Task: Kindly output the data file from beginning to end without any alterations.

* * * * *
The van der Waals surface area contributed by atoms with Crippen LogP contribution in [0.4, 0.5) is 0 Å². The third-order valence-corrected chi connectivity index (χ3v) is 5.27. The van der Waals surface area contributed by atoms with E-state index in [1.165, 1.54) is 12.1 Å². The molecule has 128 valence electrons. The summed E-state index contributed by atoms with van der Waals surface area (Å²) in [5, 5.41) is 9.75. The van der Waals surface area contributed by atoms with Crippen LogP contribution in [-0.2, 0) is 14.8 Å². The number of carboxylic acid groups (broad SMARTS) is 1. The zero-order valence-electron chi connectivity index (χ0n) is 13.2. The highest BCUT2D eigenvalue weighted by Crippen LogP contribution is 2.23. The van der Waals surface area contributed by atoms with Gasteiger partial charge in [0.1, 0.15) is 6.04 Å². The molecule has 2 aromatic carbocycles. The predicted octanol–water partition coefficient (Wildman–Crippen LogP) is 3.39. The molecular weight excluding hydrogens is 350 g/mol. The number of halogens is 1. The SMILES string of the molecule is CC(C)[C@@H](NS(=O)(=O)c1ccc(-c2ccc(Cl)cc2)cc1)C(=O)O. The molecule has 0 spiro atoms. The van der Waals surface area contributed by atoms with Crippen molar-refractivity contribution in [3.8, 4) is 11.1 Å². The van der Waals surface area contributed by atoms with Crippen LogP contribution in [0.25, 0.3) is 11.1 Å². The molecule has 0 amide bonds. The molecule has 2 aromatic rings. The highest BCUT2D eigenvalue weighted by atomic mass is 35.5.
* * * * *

The van der Waals surface area contributed by atoms with Crippen LogP contribution in [0.4, 0.5) is 0 Å². The third-order valence-corrected chi connectivity index (χ3v) is 5.27. The van der Waals surface area contributed by atoms with E-state index in [1.165, 1.54) is 12.1 Å². The molecule has 128 valence electrons. The summed E-state index contributed by atoms with van der Waals surface area (Å²) in [5, 5.41) is 9.75. The van der Waals surface area contributed by atoms with Crippen LogP contribution in [-0.2, 0) is 14.8 Å². The number of carboxylic acid groups (broad SMARTS) is 1. The zero-order valence-electron chi connectivity index (χ0n) is 13.2. The highest BCUT2D eigenvalue weighted by Crippen LogP contribution is 2.23. The van der Waals surface area contributed by atoms with Gasteiger partial charge in [0.1, 0.15) is 6.04 Å². The molecule has 2 aromatic carbocycles. The predicted octanol–water partition coefficient (Wildman–Crippen LogP) is 3.39. The molecular weight excluding hydrogens is 350 g/mol. The number of halogens is 1. The SMILES string of the molecule is CC(C)[C@@H](NS(=O)(=O)c1ccc(-c2ccc(Cl)cc2)cc1)C(=O)O. The molecule has 0 spiro atoms. The van der Waals surface area contributed by atoms with Crippen molar-refractivity contribution in [3.8, 4) is 11.1 Å². The van der Waals surface area contributed by atoms with Crippen LogP contribution in [0.25, 0.3) is 11.1 Å². The molecule has 0 amide bonds. The molecule has 2 aromatic rings. The highest BCUT2D eigenvalue weighted by atomic mass is 35.5.